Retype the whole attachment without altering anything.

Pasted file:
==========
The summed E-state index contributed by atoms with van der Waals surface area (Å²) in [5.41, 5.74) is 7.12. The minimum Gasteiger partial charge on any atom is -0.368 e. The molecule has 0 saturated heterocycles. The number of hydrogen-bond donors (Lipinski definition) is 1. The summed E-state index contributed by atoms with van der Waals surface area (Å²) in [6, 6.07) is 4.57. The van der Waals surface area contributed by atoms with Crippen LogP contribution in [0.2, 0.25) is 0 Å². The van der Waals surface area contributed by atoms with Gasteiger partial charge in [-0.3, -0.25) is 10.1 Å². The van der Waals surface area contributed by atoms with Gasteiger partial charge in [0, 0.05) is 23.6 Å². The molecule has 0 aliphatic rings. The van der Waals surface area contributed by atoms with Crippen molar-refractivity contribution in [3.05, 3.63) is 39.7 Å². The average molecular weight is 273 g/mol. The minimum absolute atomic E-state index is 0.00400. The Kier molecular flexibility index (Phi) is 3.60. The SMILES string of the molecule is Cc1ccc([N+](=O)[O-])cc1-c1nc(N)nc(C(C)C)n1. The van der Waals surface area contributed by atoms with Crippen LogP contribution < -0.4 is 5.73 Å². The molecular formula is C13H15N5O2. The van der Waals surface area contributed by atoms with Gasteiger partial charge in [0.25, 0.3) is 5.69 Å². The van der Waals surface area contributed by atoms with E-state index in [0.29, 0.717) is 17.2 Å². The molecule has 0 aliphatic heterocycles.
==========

The summed E-state index contributed by atoms with van der Waals surface area (Å²) in [5.41, 5.74) is 7.12. The minimum Gasteiger partial charge on any atom is -0.368 e. The molecule has 0 saturated heterocycles. The number of hydrogen-bond donors (Lipinski definition) is 1. The summed E-state index contributed by atoms with van der Waals surface area (Å²) in [6, 6.07) is 4.57. The van der Waals surface area contributed by atoms with Crippen LogP contribution in [0.2, 0.25) is 0 Å². The van der Waals surface area contributed by atoms with Gasteiger partial charge in [-0.3, -0.25) is 10.1 Å². The van der Waals surface area contributed by atoms with Gasteiger partial charge in [0, 0.05) is 23.6 Å². The molecule has 0 aliphatic rings. The van der Waals surface area contributed by atoms with Crippen molar-refractivity contribution in [3.05, 3.63) is 39.7 Å². The average molecular weight is 273 g/mol. The minimum absolute atomic E-state index is 0.00400. The Kier molecular flexibility index (Phi) is 3.60. The SMILES string of the molecule is Cc1ccc([N+](=O)[O-])cc1-c1nc(N)nc(C(C)C)n1. The van der Waals surface area contributed by atoms with Crippen LogP contribution < -0.4 is 5.73 Å². The molecular formula is C13H15N5O2. The van der Waals surface area contributed by atoms with Gasteiger partial charge in [0.25, 0.3) is 5.69 Å². The van der Waals surface area contributed by atoms with E-state index in [0.29, 0.717) is 17.2 Å². The molecule has 0 aliphatic heterocycles.